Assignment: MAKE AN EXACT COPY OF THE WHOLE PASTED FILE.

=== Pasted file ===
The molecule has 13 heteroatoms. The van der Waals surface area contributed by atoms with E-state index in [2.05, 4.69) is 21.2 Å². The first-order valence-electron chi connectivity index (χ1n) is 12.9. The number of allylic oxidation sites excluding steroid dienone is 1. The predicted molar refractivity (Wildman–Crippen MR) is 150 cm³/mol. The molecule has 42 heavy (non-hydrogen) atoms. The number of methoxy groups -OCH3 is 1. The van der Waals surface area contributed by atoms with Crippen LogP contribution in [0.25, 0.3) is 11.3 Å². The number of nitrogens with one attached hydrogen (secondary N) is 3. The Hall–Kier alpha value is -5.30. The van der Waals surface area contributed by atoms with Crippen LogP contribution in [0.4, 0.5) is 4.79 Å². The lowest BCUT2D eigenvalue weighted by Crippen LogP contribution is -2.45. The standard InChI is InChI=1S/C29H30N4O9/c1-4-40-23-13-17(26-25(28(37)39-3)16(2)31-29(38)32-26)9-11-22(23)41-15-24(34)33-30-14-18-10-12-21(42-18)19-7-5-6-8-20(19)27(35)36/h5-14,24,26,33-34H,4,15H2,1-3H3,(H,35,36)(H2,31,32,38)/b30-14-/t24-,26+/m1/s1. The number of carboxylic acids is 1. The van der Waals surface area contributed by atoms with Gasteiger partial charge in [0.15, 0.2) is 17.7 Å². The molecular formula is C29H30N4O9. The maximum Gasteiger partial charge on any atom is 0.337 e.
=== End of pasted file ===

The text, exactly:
The molecule has 13 heteroatoms. The van der Waals surface area contributed by atoms with E-state index in [2.05, 4.69) is 21.2 Å². The first-order valence-electron chi connectivity index (χ1n) is 12.9. The number of allylic oxidation sites excluding steroid dienone is 1. The predicted molar refractivity (Wildman–Crippen MR) is 150 cm³/mol. The molecule has 42 heavy (non-hydrogen) atoms. The number of methoxy groups -OCH3 is 1. The van der Waals surface area contributed by atoms with Crippen LogP contribution in [0.25, 0.3) is 11.3 Å². The number of nitrogens with one attached hydrogen (secondary N) is 3. The Hall–Kier alpha value is -5.30. The van der Waals surface area contributed by atoms with Crippen LogP contribution in [0.4, 0.5) is 4.79 Å². The lowest BCUT2D eigenvalue weighted by Crippen LogP contribution is -2.45. The standard InChI is InChI=1S/C29H30N4O9/c1-4-40-23-13-17(26-25(28(37)39-3)16(2)31-29(38)32-26)9-11-22(23)41-15-24(34)33-30-14-18-10-12-21(42-18)19-7-5-6-8-20(19)27(35)36/h5-14,24,26,33-34H,4,15H2,1-3H3,(H,35,36)(H2,31,32,38)/b30-14-/t24-,26+/m1/s1. The number of carboxylic acids is 1. The van der Waals surface area contributed by atoms with Gasteiger partial charge in [0.15, 0.2) is 17.7 Å². The molecular formula is C29H30N4O9. The maximum Gasteiger partial charge on any atom is 0.337 e.